Lee Dorsey
Underrated and Overlooked

"If a smile had a sound it would be
the sound of Lee Dorsey's voice"
- Allen Toussaint

Last Updated: 2012-02-13
Lee Dorsey

One of the most underrated and overlooked figures of his time, Lee Dorsey signaled dramatic change in rock music during a decade of hitmaking in the 1960's and remains widely revered among other artists even while his name to the average music fan today would barely register a glimmer of recognition. At once too popular during his heyday to be a cult figure, but not quite popular enough to be an immortal, too idiosyncratic to be copied, yet subversively influential all the same, Dorsey was rock 'n' roll's ultimate character actor - an instantly familiar voice to audiences, solidly professional in his work and always a welcome, if quirky, sight on the musical landscape.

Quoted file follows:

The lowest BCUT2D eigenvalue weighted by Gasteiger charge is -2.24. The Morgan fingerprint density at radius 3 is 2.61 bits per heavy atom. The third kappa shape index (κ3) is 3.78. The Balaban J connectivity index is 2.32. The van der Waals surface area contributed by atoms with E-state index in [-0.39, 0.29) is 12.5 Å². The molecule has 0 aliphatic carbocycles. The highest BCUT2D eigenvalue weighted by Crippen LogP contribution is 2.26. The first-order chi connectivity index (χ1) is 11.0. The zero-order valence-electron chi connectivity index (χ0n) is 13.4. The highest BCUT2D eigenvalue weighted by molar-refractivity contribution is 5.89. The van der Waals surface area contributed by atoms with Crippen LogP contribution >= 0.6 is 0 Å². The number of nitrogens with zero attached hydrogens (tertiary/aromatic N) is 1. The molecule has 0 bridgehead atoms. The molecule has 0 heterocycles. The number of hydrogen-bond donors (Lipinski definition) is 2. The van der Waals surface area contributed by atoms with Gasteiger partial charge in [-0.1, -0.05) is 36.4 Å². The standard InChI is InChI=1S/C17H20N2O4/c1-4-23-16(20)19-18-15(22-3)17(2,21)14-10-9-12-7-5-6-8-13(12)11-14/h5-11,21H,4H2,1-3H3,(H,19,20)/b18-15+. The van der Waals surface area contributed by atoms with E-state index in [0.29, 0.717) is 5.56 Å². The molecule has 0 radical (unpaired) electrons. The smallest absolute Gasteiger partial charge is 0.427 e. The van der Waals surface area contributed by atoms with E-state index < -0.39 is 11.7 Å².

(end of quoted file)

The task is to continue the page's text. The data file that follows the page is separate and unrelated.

It's amazing that Lee Dorsey ever was able to make an impact to begin with as he was unquestionably among the most unlikely rock stars to ever emerge in the early 60's. At a time when the prime audience for the music were teenagers and many of the performers were not much older than that themselves, Dorsey first broke through in 1961 at the comparatively advanced age of 36. Born Christmas Eve, 1924, Dorsey had already lived a full life outside of music by the time he scored his first hit. Drafted into the Navy during World War Two, Dorsey saw heavy action in the South Pacific as a gunner on a destroyer and was wounded when he took flak from a Japanese Zero in battle. Following his discharge he boxed professionally as a lightweight in the early 1950's under the name Kid Chocolate and upon retiring undefeated from the ring he started an auto body shop in New Orleans which remained his primary occupation for rest of his life. He began singing as a sideline for small labels in the late 50's and had a few local hits, most notably "Lottie Mo" in 1958, but it was not until he hooked up with pianist, producer and songwriter Allen Toussaint that Dorsey made the leap into the big time and in the process set the stage for a new wave of New Orleans rock 'n' roll.